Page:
What’s a Good Customer?

For awhile the subhead for our site was, It’s still a timely thing to say, since searches on Google for “good customer” are at an all-time high:   The year 2004 was when Google began keeping track of search trends. It was also the year “good customer” hit at an all-time high in percentage of appearances in books Google scanned*: So, What exactly is a “good customer?” The answer depends on the size of the business, and how well people…

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Toward E-commerce 2.0

Phil Windley explains e-commerce 1.0  in a single slide that says this: One reason this happened is that client-server, aka calf-cow  (illustrated in Thinking outside the browser) has been the default format for all relationships on the Web, and cookies were required to maintain those relationships. Which really aren’t. Here’s why: The calves in these relationship have no easy way even to find  (much less to understand or create) the cookies in their browsers’ jars. The calves have no real…

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Thinking Outside the Browser

Even if you’re on a phone, chances are you’re reading this in a browser. Chances are also that most of what you do online is through a browser. Hell, many—maybe even most—of the apps you use on your phone use the Webkit browser engine. Meaning they’re browsers too. And, of course, I’m writing this in a browser. Two problems with this: Browsers are clients, which are by design subordinate to servers. There is a lot that can’t be done with…

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Just in case you feel safe with Twitter

Just got a press release by email from David Rosen (@firstpersonpol) of the Public Citizen press office. The headline says “Historic Grindr Fine Shows Need for FTC Enforcement Action.” The same release is also a post in the news section of the Public Citizen website. This is it: WASHINGTON, D.C. – The Norwegian Data Protection Agency today fined Grindr $11.7 million following a Jan. 2020 report that the dating app systematically violates users’ privacy. Public Citizen asked the Federal Trade Commission (FTC) and state attorneys general to investigate Grindr…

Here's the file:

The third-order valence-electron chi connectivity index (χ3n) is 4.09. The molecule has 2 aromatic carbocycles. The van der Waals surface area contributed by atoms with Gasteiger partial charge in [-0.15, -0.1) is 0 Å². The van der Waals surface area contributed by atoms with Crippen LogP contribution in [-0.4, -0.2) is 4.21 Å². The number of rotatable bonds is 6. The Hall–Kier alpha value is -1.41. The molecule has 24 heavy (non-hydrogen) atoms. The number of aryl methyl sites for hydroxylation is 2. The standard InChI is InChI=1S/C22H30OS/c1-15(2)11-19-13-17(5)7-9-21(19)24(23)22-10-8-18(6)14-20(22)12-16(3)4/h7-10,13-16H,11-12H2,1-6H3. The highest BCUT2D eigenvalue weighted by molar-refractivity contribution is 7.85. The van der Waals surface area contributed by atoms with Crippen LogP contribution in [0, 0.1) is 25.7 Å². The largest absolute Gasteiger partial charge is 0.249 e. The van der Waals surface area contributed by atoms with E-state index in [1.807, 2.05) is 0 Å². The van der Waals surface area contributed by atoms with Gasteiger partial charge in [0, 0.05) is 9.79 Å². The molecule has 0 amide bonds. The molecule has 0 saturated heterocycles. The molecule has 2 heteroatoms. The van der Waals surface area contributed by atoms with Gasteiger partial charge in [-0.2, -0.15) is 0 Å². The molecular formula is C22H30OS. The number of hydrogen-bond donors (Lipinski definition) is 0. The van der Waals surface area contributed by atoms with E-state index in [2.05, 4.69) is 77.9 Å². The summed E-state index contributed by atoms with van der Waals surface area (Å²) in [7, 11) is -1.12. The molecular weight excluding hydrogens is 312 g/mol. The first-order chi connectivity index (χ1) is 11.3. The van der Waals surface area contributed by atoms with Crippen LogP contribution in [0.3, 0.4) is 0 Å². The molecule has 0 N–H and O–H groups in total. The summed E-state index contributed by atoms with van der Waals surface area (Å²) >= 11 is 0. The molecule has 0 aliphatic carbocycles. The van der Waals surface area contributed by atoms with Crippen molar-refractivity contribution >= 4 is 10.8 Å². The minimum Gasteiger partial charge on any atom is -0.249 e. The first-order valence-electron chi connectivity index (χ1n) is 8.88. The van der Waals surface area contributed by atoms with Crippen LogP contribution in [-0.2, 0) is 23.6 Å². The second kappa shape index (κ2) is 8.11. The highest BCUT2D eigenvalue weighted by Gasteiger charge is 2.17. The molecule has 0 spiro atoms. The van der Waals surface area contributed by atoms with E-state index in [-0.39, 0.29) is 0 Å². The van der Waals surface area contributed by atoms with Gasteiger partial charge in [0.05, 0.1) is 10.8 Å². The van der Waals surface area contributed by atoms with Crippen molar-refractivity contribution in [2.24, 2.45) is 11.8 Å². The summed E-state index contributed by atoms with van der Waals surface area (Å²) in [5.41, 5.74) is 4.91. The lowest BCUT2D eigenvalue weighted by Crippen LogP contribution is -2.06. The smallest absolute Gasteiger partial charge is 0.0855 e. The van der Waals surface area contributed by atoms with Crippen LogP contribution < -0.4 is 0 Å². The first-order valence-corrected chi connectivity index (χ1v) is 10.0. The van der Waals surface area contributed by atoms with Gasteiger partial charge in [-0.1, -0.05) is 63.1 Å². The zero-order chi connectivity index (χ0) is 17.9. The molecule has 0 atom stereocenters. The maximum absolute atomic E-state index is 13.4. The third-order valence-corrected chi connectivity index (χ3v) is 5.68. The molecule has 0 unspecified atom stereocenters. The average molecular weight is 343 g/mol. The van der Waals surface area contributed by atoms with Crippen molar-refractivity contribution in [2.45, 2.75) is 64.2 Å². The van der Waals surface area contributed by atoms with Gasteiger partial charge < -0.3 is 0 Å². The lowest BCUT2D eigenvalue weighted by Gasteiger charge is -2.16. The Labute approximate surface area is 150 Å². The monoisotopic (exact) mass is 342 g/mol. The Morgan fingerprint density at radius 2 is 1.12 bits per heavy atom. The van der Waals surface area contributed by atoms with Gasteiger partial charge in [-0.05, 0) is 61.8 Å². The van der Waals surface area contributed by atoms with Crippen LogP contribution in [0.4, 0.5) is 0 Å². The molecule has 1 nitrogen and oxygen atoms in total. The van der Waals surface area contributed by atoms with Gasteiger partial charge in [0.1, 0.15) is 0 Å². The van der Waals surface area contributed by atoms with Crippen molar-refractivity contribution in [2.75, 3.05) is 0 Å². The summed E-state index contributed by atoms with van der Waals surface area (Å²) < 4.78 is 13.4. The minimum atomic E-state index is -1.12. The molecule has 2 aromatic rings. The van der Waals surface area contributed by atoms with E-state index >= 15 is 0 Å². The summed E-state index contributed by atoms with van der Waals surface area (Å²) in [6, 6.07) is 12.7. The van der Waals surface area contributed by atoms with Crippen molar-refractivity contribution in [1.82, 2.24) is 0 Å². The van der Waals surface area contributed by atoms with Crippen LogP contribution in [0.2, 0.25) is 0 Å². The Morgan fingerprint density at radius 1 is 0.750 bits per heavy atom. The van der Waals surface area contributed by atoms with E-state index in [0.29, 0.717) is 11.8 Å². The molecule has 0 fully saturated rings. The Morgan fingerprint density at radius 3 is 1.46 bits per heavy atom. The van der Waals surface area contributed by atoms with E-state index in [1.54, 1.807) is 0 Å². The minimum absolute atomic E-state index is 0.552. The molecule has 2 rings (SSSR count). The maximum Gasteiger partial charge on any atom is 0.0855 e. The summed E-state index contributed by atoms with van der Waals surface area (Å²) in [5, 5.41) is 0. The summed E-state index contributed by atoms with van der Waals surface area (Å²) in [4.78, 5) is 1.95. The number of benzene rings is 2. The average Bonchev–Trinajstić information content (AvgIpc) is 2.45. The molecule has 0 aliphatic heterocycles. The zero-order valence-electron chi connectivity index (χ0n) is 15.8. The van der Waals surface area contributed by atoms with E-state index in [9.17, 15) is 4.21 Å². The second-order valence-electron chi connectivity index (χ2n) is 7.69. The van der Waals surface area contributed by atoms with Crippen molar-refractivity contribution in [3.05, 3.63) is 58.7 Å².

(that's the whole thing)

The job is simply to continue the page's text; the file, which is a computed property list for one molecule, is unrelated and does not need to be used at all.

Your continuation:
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Solving Subscriptions

Count the number of companies you pay regularly for anything. Add up what you pay for all of them. Then think about the time you spend trying and failing to “manage” any of it—especially when most or all of the management tools are separately held by every outfit’s subscription system, all for their convenience rather than yours. And then think about how in most cases you also need to swim upstream against a tide of promotional BS and manipulation. There…

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What only customers can do

Businesses love to say “the customer comes first,” “the customer is in charge” and that they need to “let the customer lead.” But the customer can’t come first, can’t be in charge, and can’t lead, without tools of her own: tools that give  her ways to interact in common ways across all the companies she deals with. Ways that give her leverage: She already has some of those tools. The Internet. The Web. EMail. The phone system. Credit cards. Cars.…

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The business problems only customers can solve

Customer Commons was created because there are many business and market problems that can only be solved from the customers’ side, under the customer’s control, and at scale, with #customertech. In the absence of solutions that customers control, both customers and businesses are forced to use business-side-only solutions that limit customer power to what can be done within each business’s silo, or to await regulatory help, usually crafted by captive regulators who can’t even imagine full customer agency. Here are…

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Where there’s folk there’s fire

That headline was, far as I know, first uttered by Britt Blaser in a March 2007 blog post titled The people’s law trumps the power law. It was thirteen years ahead of its time. Among many others, Britt was energized by  The Cluetrain Manifesto‘s 95 Theses, which David Weinberger, Chris Locke, Rick Levine and I nailed to the Web in April 1999. Today the one-liner most often quoted from Cluetrain is its the first of those theses: Markets are conversations,…

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Customers as a Third Force

Almost all arguments in economics are advanced by two almost opposed positions, each walled into the castles of their ideologies, both insisting that their side has the solutions and the other side causes the problems—while meanwhile between the two flows a river of customers who, if they could be heard, and could participate with more than their cash, would have solutions of their own. Customer Commons’s job is giving those customers full agency for dealing with both the businesses and…

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Privacy is personal. Let’s start there.

The GDPR won’t give us privacy. Nor will ePrivacy or any other regulation. We also won’t get it from the businesses those regulations are aimed at. Because privacy is personal. If it wasn’t we wouldn’t have invented clothing and shelter, or social norms for signaling to each what’s okay and what’s not okay. On the Internet we have none of those. We’re still as naked as we were in Eden. But let’s get some perspective here:  we invented clothing and shelter long…

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